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Anger Is Fast Trigger for Heart Attack or Stroke

A flash of anger may send the body down a path ending in a heart attack or stroke, a systematic review showed.

Although relatively few studies have explored the link between short bouts of anger and cardiovascular events in the hours immediately following the outburst, the evidence is consistent in showing a direct relationship, according to Murray Mittleman, DrPH, of the Harvard School of Public Health, and colleagues.

But it's not clear how substantial the risk is, the researchers reported online in theEuropean Heart Journal.

"The relative risks estimated in this meta-analysis indicate that there is a higher risk of cardiovascular events after outbursts of anger among individuals at risk of a cardiovascular event, but because each episode may be infrequent and the effect period is transient, the net absolute impact on disease burden is extremely low," they wrote. "However, with increasing frequency of anger episodes, these transient effects may accumulate, leading to a larger clinical impact."

Several smaller studies have examined the link between anger and cardiovascular health, but Mittleman and colleagues set out to explore the consistency of the association. A review of the literature turned up nine independent case-crossover studies conducted in the U.S., Sweden, England, Israel, and the Netherlands.

Outcomes included myocardial infarction, acute coronary syndromes, stroke, and ventricular arrhythmia in the 2 hours following angry outbursts.

In pooled results of four of the studies, the risk of MI or acute coronary syndrome was 4.74-fold higher in the hours after an outburst (95% CI 2.50-8.99). In pooled results of two studies, the risk of ischemic stroke was not significantly elevated (incidence rate ratio 3.62, 95% CI 0.82-16.08).

One study evaluated intracranial hemorrhage and showed that the risk was higher in the hour after a bout of anger (IRR 6.30, 95% CI 1.59-24.90).

Two studies had ventricular arrhythmia in patients with implantable cardioverter-defibrillators as an outcome, although the results could not be combined because of differences in the measurement of anger, study design, and hazard periods. One showed that risk was significantly higher in the 15 minutes after an outburst (IRR 1.83, 95% CI 1.05-3.19) and the other showed that the risk was higher in the hour after the angry episode (IRR 3.20, 95% CI 1.80-5.69).

Mittleman and colleagues noted that the magnitude of increased risks was higher for individuals who had a greater cardiovascular risk initially.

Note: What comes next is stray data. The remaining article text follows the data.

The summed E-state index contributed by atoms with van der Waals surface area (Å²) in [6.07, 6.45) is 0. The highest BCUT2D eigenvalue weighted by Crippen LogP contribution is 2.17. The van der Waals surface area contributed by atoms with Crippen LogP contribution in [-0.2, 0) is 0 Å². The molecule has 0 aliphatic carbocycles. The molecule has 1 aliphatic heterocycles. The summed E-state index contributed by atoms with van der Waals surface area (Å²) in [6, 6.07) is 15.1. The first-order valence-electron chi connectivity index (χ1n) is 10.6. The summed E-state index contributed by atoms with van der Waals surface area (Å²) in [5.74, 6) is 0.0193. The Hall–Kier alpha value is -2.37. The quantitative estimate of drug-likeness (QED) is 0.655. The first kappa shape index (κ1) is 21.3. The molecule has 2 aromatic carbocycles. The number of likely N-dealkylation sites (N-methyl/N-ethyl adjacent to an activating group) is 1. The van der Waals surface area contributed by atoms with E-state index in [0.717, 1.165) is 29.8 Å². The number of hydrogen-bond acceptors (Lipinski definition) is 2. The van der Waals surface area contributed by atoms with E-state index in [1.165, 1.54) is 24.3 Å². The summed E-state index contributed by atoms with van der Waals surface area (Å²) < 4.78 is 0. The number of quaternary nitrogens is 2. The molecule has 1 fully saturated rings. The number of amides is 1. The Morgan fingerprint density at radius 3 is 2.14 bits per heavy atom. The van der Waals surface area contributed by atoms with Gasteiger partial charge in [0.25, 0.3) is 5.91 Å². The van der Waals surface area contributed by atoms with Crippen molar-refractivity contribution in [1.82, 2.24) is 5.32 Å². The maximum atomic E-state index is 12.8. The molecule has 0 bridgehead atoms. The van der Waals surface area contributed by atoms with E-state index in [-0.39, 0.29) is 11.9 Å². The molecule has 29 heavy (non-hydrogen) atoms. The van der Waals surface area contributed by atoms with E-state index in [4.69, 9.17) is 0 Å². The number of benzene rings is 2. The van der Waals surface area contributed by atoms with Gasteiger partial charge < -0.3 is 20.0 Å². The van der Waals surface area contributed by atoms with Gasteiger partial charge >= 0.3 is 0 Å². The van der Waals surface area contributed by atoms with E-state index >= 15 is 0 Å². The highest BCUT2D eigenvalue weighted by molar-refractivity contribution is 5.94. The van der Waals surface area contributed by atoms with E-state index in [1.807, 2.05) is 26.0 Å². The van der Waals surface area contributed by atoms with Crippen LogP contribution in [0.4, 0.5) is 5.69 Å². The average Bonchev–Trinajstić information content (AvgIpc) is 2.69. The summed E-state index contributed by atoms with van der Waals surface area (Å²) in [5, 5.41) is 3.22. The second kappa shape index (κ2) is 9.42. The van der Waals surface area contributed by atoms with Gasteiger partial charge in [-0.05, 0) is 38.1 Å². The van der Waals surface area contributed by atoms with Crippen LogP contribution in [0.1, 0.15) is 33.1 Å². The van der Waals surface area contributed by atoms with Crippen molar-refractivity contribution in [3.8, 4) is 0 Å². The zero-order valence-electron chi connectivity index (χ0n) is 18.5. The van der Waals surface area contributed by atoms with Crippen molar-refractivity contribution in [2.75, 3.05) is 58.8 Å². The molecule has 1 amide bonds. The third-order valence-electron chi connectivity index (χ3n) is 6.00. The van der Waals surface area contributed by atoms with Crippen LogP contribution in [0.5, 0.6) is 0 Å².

For MI/acute coronary syndrome, for example, "the absolute impact of one episode of anger per month is only one excess cardiovascular event per 10,000 individuals per year at low (5%) 10-year cardiovascular risk and four excess cardiovascular events per 10,000 individuals per year at high (20%) 10-year cardiovascular risk," they wrote.

In an accompanying editorial, Suzanne Arnold, MD, of Saint Luke's Mid America Heart Institute in Kansas City, Mo., and colleagues discussed some of the potential mechanisms tying anger to cardiovascular events.

"Mediated through increases in circulating catecholamines, increased myocardial oxygen demand, coronary vasospasm, and increased platelet aggregability, anger can cause transient ischemia, disruption of vulnerable plaques, and increased thrombotic potential," they wrote. "These changes can then result in myocardial or cerebral ischemia or malignant arrhythmias."

They pointed out that the review was limited by the small number of available studies and the significant heterogeneity between them, but said that the findings highlight the consistency of results linking acute anger and increased cardiovascular risk.

"However, how to move forward in reducing the burden of these risk factors in patients and, hopefully, its impact on cardiovascular health is still in question," they wrote. "Given the lessons we have learned from trying to treat depression after MI, treating anger in isolation is unlikely to be impactful. Instead, a broader and more comprehensive approach to treating acute and chronic mental stress, and its associated psychological stressors, is likely to be needed to heal a hostile heart."

Mittleman and colleagues noted in their paper that studies of medications -- including beta-blockers and selective serotonin reuptake inhibitors -- have not shown substantial benefits, and said that psychological interventions might help.

In an email to MedPage Today, Redford Williams, MD, of Duke University, said that beta-blockers could ease some of the negative consequences of angry outbursts but that their use would be limited by side effects. He agreed the psychological interventions might be worthwhile.

"Behavioral interventions that train folks to reduce angry outbursts and/or the accompanying physiological arousal could be an effective means of reducing the health damage associated with angry outbursts," he said, backing that up with three prior studies.

The first showed that a group-based psychosocial intervention designed to reduce stress cut mortality among women with coronary heart disease.

The second demonstrated that cognitive behavioral therapy with a focus on stress management lowered the risk of recurrent cardiovascular events in men and women with established coronary heart disease.

And the final paper cited by Williams showed that a psychosocial skills training workshopreduced anger levels and the size of the increases in blood pressure and heart rate that accompanied the recall of situations that made men who had undergone CABG angry.